That is what small n narcissism is. That is why circling can lead people there.

Yes. We observe that circling did not invent the quest for egoless awareness—which is hardly a criticism! Yet to desire enlightenment is the most unenlightened thing of all.

The real practice of circling is the “deep, phenomenological listening” Guy is talking about. I’ll lay this out in plain terms.

First, when someone uses the term “phenomenological” in this context they mean the microscopic bits of impulse, sensation, and awareness that add up to your entire human experience. For most people the ego thought loop is deafening, it drowns out almost everything else. But almost everyone finds an incredibly rich texture of sensation underlying that if they practice paying attention to it. I mean literally the feelings in your body, like the particular nerve activation of endogenous chemicals in your gut.

Next, the “listening” here is not about listening to the people you’re circling with. Instead, you’re listening to your own deep phenomenology, by which I mean listening to the small nuances of your impulses, sensations, and awarenesses.

It doesn’t take long for this practice to pay off: paying close attention to the microscopic bits of impulse, sensation, and awareness quickly reveals that your linguistic-thought-loop is wrong or deluded or limited. I like the analogy of something happening in the world, and then a reporter writing a news story about it later--the story is often sort of right in a limited way, but it’s never quite true to the reality of the situation on the ground. Your story about yourself quickly gets quieter as you see the reality of how you actually are, at deeper, more subtle levels. With this practice, the ego quiets in contact with the world, as you see the machinery that produces the story you had about yourself.

Again, Buddhists call this “meditation.” Which is not a criticism! But a lot of time and stress could have been saved if the answer to the question “what is circling” had been “‘nonviolent communication’ under group meditation.”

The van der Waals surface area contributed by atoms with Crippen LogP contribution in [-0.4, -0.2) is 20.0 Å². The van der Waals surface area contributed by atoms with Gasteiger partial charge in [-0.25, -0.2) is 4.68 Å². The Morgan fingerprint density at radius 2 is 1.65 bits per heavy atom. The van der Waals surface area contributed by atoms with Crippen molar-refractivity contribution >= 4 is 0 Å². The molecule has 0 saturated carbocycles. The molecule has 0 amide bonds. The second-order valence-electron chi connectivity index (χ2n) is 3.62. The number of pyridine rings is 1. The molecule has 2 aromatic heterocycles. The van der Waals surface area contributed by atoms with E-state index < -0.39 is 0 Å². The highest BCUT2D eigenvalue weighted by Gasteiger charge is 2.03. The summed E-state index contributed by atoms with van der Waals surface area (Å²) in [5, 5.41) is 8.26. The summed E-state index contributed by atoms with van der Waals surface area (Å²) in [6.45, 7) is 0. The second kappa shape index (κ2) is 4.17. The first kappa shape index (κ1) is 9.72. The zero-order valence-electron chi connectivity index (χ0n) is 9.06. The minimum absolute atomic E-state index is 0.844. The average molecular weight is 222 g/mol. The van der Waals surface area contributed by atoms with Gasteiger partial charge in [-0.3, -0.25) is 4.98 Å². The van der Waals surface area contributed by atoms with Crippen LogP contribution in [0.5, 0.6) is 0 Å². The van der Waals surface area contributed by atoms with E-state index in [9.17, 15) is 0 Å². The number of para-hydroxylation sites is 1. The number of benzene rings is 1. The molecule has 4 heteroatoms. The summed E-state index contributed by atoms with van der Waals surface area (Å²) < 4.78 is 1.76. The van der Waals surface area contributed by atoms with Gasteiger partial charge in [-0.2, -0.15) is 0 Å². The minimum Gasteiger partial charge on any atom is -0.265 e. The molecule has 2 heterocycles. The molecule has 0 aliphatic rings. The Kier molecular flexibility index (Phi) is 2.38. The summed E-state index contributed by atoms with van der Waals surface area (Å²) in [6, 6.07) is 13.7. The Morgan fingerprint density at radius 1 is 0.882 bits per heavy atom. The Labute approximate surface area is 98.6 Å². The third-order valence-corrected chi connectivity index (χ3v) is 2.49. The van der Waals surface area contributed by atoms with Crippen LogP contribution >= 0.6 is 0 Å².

I was taught basic-bitch Buddhist breath-control meditation practices at an early age and use them to rest or sleep every day. It is certainly an altered state—and my mind parses it as an altered state, just like one produced by alcohol or drugs.

Perhaps because this state is so familiar to me, it does not show me any realities different from the reality that my ego lives in; it does not seem to give me any special power to sense my emotions, or otherwise unscrew the housing of the story machine. Probably I am also insusceptible to hypnosis, a very similar phenomenon.

Perhaps by using meditation for these mundane and quotidian purposes, I have burned out its power to produce a spiritual experience in me—just as porn burns out your sex drive. But I usually feel I have a decent sense of my emotional energy and its sources, even when those sources aren’t what I want them to be (see under: Dark Triad).

Yet every altered state has its power—alcohol, MDMA, LSD, THC, etc. The Persians, Herodotus says, debated every issue twice—once drunk and once sober. The word “symposium” essentially means a “circle” lubricated not by meditation, but alcohol.

A useful thought-experiment is the transcript test. Did you learn anything from your circle? Did you gain anything? If instead of going to the circle, you sent a temporary fork of yourself, who before self-destructing gave you a printout of what was said, would you learn anything about yourself just by reading? This test separates the power of the information from the power of the experience.